Daily Archives: September 16, 2010

Forgiveness is Freeing

Think about it. When you are angry it takes up a lot of your energy. It colours everything that you do or say. Until that anger is dissipated it eats away at you. Sometimes that anger never goes away.

A few years ago, before Yom Kippur, I called up my ex. We had been separated / divorced for 18 months but time had not healed me that much. I was so fed up of being angry and looking for hidden meanings where there were none, looking for more excuses to hate him. I told him that whatever had been in the past, I forgave him for. I did not want to fight anymore, I did not want to hold on to stress and tension. I didn’t just say the words. I meant them. We had both been hurt, and I asked him for forgiveness too. I spoke from the heart. It was at that moment that I truly started to heal. Letting go of what was done and said, and taking away the power from anger and resentment – I felt as if a ten ton block had been lifted off of me.

It was a short conversation, but one I will always remember. I went into Yom Kippur that year with a lighter heart. Yes I still had much to atone for, after all, none of us are perfect, but I knew that this new single mom arrangement would be ok. I felt lighter and refreshed.

As we head into Yom Kippur tomorrow night, I want you to think about the grudges you still bear. We all have them in some way, shape or form. Perhaps it is time to try to heal the wounds, perhaps it is time to try to work out a way to let the bitterness go.

I forgive those who seek to harm me in any way and have harmed me in the past. I forgive those people whose mission in life, it seems, is to cause upset and hurt in my life and the lives of those I care about. I will pray for them over Yom Kippur that they find it in their hearts to forgive themselves and find the strength to move on with their lives in a positive manner. I ask forgiveness from those whom I have hurt albeit unintentionally.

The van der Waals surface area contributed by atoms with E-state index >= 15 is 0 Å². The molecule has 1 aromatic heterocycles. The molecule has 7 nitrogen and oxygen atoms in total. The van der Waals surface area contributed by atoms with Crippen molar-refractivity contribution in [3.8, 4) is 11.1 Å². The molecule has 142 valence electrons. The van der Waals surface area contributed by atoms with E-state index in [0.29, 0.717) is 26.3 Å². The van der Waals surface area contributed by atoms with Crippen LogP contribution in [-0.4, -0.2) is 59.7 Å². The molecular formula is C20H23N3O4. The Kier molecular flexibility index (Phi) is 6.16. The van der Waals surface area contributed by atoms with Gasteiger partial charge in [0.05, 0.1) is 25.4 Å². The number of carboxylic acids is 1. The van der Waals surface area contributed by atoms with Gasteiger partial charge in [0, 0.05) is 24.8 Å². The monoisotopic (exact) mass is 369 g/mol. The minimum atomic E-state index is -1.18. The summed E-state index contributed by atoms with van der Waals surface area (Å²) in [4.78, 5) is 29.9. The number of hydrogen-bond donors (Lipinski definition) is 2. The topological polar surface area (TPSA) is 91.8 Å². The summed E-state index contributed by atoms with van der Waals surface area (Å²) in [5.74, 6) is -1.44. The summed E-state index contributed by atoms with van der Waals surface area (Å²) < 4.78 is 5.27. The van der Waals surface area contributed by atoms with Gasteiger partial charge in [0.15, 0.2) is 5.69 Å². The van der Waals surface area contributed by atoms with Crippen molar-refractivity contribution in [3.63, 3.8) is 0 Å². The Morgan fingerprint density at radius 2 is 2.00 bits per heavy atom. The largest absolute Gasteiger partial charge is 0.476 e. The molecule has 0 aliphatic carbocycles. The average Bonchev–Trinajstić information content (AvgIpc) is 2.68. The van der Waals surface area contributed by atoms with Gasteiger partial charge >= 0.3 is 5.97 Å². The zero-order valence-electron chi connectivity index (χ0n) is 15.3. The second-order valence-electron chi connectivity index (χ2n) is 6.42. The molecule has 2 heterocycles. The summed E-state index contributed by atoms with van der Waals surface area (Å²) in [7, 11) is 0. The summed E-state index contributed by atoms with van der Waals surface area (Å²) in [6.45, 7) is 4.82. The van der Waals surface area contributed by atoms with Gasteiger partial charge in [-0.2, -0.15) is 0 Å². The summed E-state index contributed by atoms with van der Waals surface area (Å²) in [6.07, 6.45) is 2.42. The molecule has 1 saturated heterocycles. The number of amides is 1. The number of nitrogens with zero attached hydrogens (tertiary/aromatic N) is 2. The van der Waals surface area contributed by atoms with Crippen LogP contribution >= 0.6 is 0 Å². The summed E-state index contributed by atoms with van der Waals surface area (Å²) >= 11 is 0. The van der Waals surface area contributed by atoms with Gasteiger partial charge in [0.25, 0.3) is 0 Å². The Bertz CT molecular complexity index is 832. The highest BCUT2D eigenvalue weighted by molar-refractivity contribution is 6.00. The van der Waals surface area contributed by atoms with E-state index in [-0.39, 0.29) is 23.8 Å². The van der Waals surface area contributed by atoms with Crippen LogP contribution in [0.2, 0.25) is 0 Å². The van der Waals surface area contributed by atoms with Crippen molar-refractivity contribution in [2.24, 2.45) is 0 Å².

My wish for you, dear readers, is that you have a meaningful Fast. May we all be sealed in the book of Life.

Gmar Chatimah Tovah.



Why is it that I feel so awful after I discipline my kids, even though they totally deserve a consequence to their actions?

Case in point – one of the boys was asked to tidy something away before bedtime. A reasonable request, one that was asked in a calm tone. The answer was an extremely defiant “No” which escalated into said child yelling and slamming doors. A huge no-no in this house.

I told him that the next five times he asks something of me, my answer will be “No”. He didn’t like that idea at all. He didn’t think that was fair. But I figure it puts the point across fair and square and the punishment indeed fits the crime. He is also not allowed out on his bike today after school. That punishment is for the tremendous chutzpah he showed in his defiance, the slamming doors etc.

He deserves to learn his lesson. So why do I feel awful? I already used up one of the noes. I was making his lunch. I got the cream cheese out of the fridge. He asked if he could have tuna instead. I said “No, not today.” And reminded him that he has 4 noes left now. (And truly, making him tuna would not have been difficult at all).

He left for school, as if nothing happened yesterday. Yet I still feel hungover from it. I am also still waiting for an apology. I will stand firm and follow through, I always do, but why does it have to hurt so much??